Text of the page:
Feeling depressed How a walk in the park could lift your mood
Walking in a park gave a boost which wasn't repeated on an urban walk
16:25 GMT, 15 May 2012
Get back to nature: A walk in a rural setting was found to increase memory skills among depressed patients
Dealing with depression could literally be a walk in the park, according to a new study.
Scientists claim strolling through nature could have psychological benefits.
In one of the first ever studies to see if nature walks have an effect on the mood of people with depression, researchers have discovered a walk in the park could provide cognitive benefits.
The research is part of a cognitive science field known as Attention Restoration Theory (ART), which proposes people concentrate better after spending time in nature or looking at natural scenes.
According to ART, people interacting with peaceful nature settings are not bombarded with external distractions that relentlessly tax their working memory and attention systems.
In a natural setting, the brain can relax and enter a state of contemplativeness that helps restore or refresh those cognitive capacities.
In 2008, Dr Marc Berman, of the Rotman Research Institute, Canada, showed adults, who were not diagnosed with any illness, received a mental boost after an hour-long walk in a woodland park.
Their performance on memory and attention tests were improved by 20 per cent, compared to an hour stroll in a noisy urban environment.
In the latest study, Dr Berman explored whether a nature walk would provide similar cognitive benefits, improving the mood of people with clinical depression.
They studied 20 people with clinical depression, 12 women and eight men with an average age of 26, for a two-part experiment that involved walking in a quiet nature setting and in a noisy urban setting.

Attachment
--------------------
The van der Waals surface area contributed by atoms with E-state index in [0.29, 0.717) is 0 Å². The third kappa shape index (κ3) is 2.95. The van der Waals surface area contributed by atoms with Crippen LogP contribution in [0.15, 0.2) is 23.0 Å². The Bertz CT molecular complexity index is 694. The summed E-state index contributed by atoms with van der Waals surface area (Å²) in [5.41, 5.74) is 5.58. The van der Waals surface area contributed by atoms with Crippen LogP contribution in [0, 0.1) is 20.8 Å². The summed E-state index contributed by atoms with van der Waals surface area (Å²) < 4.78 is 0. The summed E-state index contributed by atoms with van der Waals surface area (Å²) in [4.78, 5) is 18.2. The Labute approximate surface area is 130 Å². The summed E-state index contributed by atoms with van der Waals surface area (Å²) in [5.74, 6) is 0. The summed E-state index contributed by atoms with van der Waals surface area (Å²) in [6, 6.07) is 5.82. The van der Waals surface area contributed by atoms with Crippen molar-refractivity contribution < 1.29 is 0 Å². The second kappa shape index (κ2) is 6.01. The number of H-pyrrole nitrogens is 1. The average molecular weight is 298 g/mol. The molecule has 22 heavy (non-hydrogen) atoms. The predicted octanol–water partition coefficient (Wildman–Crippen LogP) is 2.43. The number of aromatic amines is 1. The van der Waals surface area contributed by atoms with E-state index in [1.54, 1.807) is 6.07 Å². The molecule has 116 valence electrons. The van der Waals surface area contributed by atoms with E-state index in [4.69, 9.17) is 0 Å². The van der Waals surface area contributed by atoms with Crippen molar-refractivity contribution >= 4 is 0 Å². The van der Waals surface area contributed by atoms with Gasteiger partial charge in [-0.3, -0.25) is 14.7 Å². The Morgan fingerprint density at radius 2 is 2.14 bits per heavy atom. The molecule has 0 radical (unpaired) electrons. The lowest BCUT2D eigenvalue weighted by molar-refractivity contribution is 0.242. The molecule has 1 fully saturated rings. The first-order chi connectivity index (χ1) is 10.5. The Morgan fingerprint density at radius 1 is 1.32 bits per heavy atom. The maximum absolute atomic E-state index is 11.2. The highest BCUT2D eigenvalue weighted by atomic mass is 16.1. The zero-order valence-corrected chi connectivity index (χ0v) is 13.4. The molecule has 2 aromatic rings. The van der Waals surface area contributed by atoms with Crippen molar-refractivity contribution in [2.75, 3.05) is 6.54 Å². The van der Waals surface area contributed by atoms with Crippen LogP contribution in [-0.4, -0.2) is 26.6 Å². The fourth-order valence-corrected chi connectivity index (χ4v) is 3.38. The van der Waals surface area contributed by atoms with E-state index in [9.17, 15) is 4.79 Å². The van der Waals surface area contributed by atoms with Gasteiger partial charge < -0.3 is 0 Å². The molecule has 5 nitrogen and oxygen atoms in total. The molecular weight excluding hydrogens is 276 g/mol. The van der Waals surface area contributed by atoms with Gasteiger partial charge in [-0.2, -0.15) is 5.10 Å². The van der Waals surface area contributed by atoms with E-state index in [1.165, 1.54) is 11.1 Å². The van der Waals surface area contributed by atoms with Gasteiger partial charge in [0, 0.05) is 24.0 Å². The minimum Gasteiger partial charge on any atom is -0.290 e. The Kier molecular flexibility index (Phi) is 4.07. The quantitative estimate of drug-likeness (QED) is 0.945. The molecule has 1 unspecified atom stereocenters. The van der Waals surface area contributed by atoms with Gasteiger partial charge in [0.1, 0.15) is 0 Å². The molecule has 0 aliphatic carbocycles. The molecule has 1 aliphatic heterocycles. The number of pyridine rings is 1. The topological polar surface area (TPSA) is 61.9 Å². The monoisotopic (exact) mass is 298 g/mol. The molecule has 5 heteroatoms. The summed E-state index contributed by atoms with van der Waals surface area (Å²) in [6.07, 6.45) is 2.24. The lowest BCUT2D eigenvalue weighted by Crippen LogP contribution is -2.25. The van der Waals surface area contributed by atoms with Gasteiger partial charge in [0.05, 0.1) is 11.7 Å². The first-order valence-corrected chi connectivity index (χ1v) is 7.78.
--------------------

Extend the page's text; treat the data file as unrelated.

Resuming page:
Before their walks, participants completed testing to determine their cognitive and mood status, and were asked to think about an unresolved, painful memory.
They were then told to go for an hour long walk in a woodland park, or stroll along a busy downtown street – the route was mapped out and they wore a GPS watch to ensure they went to the right place.
After their walk was completed, they took part in a series of mental tests to measure their attention and short term/working memory to re-assess their mood.
A week later, the participants repeated the entire study but went for a walk in the location they had not visited in the first experiment.
As depression sufferers are characterised by high levels of rumination and negative thinking, researchers were sceptical a solitary walk in the park would provide any benefit at all, and may actually worsen memory and exaggerate their depressed mood.
But results showed sufferers had a 16 per cent increase in attention and working memory after the nature walk compared to the urban walk.
Interacting with nature did not elevate depressive mood over urban walks, as negative mood decreased and positive mood increased after both walks to a significant and equal extent.
Writing for the Journal of Affective Disorders, Dr Berman said: 'Our study showed that participants with clinical depression demonstrated improved memory performance after a walk in nature, compared to a walk in a busy urban environment.
'Walking in nature may act to supplement or enhance existing treatments for clinical depression, but more research is needed to understand just how effective nature walks can be to help improve psychological functioning.'
He warned that such walks are not a replacement for existing and well-validated treatments for clinical depression, such as psychotherapy and drug treatment.